Care-Seeking for Diarrhoea in Southern Malawi: Attitudes, Practices and Implications for Diarrhoea Control
AbstractThis paper examined care-seeking behaviour and its associated risk factors when a family member had diarrhoea. Data was obtained from a survey conducted in Chikwawa, a district in Southern Malawi. Chikwawa is faced with a number of environmental and socioeconomic problems and currently diarrhoea morbidity in the district is estimated at 24.4%, statistically higher than the national average of 17%. Using hierarchically built data from a survey of 1403 households nested within 33 communities, a series of two level binary logistic regression models with Bayesian estimation were used to determine predictors of care-seeking behaviour. The results show that 68% of mothers used oral rehydration solutions (ORS) the last time a child in their family had diarrhoea. However, when asked on the action they take when a member of their household has diarrhoea two thirds of the mothers said they visit a health facility. Most respondents (73%) mentioned distance and transport costs as the main obstacles to accessing their nearest health facility and the same proportion of respondents mentioned prolonged waiting time and absence of health workers as the main obstacles encountered at the health facilities. The main predictor variables when a member of the family had diarrhoea were maternal age, distance to the nearest health facility, school level, and relative wealth, household diarrhoea endemicity, and household size while the main predictor variables when a child had diarrhoea were existence of a village health committee (VHC), distance to the nearest health facility, and maternal age. Most households use ORS for the treatment of diarrhoea and village health committees and health surveillance assistants (HSAs) are important factors in this choice of treatment. Health education messages on the use and efficacy of ORS to ensure proper and prescribed handling are important. There is need for a comprehensive concept addressing several dimensions of management and proper coordination of delivery of resources and services; availability of adequate healthcare workers at all levels; affordability to accessibility of healthcare resources and services to all communities; acceptability and quality of care; intensification of health education messages on the use and management of ORS, and prompt and timely treatment of diarrhoeal illness. View Full-Text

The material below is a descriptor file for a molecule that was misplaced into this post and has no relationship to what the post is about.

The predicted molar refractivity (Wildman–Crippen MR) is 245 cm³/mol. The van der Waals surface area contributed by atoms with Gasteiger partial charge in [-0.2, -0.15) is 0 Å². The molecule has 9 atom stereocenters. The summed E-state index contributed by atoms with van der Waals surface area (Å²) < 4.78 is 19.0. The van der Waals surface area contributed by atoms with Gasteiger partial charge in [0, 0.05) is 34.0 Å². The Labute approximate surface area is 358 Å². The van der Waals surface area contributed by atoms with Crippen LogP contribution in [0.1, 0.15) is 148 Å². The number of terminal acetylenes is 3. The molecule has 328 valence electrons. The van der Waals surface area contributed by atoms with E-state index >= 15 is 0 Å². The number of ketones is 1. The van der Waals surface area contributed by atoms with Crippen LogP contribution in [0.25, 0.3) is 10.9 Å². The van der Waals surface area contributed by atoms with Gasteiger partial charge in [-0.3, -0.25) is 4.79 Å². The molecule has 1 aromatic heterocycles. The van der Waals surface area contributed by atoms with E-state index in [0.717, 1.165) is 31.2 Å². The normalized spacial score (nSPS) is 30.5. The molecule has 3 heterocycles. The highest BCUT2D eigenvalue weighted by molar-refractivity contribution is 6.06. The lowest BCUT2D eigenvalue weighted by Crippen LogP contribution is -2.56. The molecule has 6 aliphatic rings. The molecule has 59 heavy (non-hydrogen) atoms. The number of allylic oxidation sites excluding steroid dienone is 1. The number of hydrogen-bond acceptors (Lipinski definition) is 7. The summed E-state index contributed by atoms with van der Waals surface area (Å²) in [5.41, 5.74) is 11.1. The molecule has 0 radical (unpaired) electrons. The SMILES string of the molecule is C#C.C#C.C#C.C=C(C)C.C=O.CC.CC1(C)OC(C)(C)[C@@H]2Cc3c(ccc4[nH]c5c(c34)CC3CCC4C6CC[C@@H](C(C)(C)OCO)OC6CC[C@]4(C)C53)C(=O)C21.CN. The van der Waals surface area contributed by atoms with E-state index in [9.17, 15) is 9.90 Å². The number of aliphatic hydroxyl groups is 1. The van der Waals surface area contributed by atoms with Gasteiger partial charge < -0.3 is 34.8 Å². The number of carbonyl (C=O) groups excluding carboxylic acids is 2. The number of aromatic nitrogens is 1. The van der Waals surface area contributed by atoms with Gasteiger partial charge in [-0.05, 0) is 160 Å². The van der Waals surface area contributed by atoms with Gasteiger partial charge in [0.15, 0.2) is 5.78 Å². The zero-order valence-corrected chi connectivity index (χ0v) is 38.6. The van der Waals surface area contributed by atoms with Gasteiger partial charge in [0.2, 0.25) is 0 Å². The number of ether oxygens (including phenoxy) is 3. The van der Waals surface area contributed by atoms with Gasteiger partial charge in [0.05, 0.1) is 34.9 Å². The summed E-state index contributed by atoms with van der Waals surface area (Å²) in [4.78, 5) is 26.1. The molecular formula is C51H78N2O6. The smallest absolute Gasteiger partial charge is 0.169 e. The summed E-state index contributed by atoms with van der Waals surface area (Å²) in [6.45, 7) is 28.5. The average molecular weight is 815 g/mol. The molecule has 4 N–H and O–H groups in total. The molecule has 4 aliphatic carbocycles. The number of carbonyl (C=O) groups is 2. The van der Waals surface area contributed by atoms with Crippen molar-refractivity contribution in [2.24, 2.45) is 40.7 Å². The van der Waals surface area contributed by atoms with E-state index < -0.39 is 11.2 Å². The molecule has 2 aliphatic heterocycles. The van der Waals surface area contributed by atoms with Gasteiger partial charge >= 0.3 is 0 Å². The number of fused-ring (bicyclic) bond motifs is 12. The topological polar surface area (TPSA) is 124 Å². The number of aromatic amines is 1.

Share & Cite This Article
Masangwi, S.; Ferguson, N.; Grimason, A.; Morse, T.; Kazembe, L. Care-Seeking for Diarrhoea in Southern Malawi: Attitudes, Practices and Implications for Diarrhoea Control. Int. J. Environ. Res. Public Health 2016, 13, 1140.
Masangwi S, Ferguson N, Grimason A, Morse T, Kazembe L. Care-Seeking for Diarrhoea in Southern Malawi: Attitudes, Practices and Implications for Diarrhoea Control. International Journal of Environmental Research and Public Health. 2016; 13(11):1140.Chicago/Turabian Style
Masangwi, Salule; Ferguson, Neil; Grimason, Anthony; Morse, Tracy; Kazembe, Lawrence. 2016. "Care-Seeking for Diarrhoea in Southern Malawi: Attitudes, Practices and Implications for Diarrhoea Control." Int. J. Environ. Res. Public Health 13, no. 11: 1140.
Note that from the first issue of 2016, MDPI journals use article numbers instead of page numbers. See further details here.